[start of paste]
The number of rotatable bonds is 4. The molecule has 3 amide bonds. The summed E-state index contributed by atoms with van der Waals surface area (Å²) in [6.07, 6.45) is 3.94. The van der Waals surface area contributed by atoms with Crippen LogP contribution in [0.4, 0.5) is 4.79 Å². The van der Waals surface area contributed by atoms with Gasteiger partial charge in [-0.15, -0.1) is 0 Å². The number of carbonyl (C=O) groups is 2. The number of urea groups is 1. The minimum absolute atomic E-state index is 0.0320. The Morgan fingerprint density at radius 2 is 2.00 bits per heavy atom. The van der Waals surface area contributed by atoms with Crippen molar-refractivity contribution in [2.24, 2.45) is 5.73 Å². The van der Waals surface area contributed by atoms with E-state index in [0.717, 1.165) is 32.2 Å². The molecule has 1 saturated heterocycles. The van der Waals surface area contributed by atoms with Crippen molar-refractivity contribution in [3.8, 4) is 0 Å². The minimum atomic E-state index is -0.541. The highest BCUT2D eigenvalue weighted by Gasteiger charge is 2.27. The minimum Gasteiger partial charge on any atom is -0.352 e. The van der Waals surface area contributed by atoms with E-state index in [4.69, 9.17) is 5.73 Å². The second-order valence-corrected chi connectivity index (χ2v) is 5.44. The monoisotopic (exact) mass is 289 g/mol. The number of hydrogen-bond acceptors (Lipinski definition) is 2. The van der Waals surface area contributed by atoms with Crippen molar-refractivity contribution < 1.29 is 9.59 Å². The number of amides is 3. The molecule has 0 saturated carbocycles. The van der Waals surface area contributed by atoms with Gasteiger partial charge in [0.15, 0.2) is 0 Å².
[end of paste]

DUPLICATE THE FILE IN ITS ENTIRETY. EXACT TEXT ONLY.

The number of rotatable bonds is 4. The molecule has 3 amide bonds. The summed E-state index contributed by atoms with van der Waals surface area (Å²) in [6.07, 6.45) is 3.94. The van der Waals surface area contributed by atoms with Crippen LogP contribution in [0.4, 0.5) is 4.79 Å². The van der Waals surface area contributed by atoms with Gasteiger partial charge in [-0.15, -0.1) is 0 Å². The number of carbonyl (C=O) groups is 2. The number of urea groups is 1. The minimum absolute atomic E-state index is 0.0320. The Morgan fingerprint density at radius 2 is 2.00 bits per heavy atom. The van der Waals surface area contributed by atoms with Crippen molar-refractivity contribution in [2.24, 2.45) is 5.73 Å². The van der Waals surface area contributed by atoms with E-state index in [0.717, 1.165) is 32.2 Å². The molecule has 1 saturated heterocycles. The van der Waals surface area contributed by atoms with Crippen molar-refractivity contribution in [3.8, 4) is 0 Å². The minimum atomic E-state index is -0.541. The highest BCUT2D eigenvalue weighted by Gasteiger charge is 2.27. The minimum Gasteiger partial charge on any atom is -0.352 e. The van der Waals surface area contributed by atoms with E-state index in [4.69, 9.17) is 5.73 Å². The second-order valence-corrected chi connectivity index (χ2v) is 5.44. The monoisotopic (exact) mass is 289 g/mol. The number of hydrogen-bond acceptors (Lipinski definition) is 2. The van der Waals surface area contributed by atoms with Crippen molar-refractivity contribution < 1.29 is 9.59 Å². The number of amides is 3. The molecule has 0 saturated carbocycles. The van der Waals surface area contributed by atoms with Gasteiger partial charge in [0.15, 0.2) is 0 Å².